Militants in Nigeria's oil-rich Niger Delta region say they have killed
22 government soldiers as part of an "oil war" following a major battle
with security forces.
The region's main militant group, the Movement for the Emancipation of the Niger Delta (MEND),
says it has begun what it calls a "hurricane" of attacks on oil
facilities in southern Rivers state. It says the "oil war" is in
retaliation for a deadly military offensive against the militants in
Rivers state Saturday.
In a statement on Sunday, the group said it has
already destroyed flow stations and oil pipelines belonging to
U.S.-based oil giant Chevron and the Royal Dutch Shell company.
A military spokesman says government forces are battling militants in the region, but he denied any military casualties.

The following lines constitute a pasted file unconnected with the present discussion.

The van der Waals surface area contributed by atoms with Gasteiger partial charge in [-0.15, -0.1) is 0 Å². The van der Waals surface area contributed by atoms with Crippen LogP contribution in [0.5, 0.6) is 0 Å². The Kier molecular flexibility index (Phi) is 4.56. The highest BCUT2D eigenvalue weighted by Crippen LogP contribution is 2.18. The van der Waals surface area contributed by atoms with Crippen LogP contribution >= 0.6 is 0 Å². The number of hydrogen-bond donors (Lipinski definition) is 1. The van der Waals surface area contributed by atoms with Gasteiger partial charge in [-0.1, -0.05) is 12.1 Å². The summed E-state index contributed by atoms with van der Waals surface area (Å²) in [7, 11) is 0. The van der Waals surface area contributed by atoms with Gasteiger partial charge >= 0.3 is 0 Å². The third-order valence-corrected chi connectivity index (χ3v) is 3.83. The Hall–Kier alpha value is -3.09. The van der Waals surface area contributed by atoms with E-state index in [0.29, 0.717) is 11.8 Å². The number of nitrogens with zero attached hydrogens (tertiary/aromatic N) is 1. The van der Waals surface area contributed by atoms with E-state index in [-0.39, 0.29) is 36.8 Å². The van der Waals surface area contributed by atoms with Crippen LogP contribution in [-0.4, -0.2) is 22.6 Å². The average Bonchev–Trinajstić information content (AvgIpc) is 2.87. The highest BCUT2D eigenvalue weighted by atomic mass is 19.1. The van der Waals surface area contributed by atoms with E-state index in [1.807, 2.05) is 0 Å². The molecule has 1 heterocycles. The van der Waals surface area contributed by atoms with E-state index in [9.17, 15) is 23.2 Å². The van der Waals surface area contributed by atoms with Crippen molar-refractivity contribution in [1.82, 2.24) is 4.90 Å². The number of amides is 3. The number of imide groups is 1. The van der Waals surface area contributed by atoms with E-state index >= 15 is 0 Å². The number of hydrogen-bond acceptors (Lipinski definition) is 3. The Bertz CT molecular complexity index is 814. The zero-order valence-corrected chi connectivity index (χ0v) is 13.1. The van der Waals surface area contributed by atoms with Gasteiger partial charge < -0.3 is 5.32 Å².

Chevron confirms one of its oil platforms was attacked, but officials
say the facility was not in operation at the time. Shell officials say
they are still investigating reports of an attack on their facilities.
MEND says seven of its fighters were killed in the full-scale military
operation Saturday. It says its operation will continue until the
government appreciates that the solution to peace in the Niger Delta is
justice, respect and dialogue.
A rebel commander, Tom Polo, tells VOA that militants plan to increase
their attacks before Nigeria's Independence Day on October first.
President Umaru Yar'Adua is coming under increasing pressure to quell
the unrest, which has slashed Nigeria's crude oil output by more than
20 percent since 2005.
The Delta has been the scene of numerous kidnappings, pipeline
sabotage, and other attacks during the last 33 months, much of it
focused against the oil industry.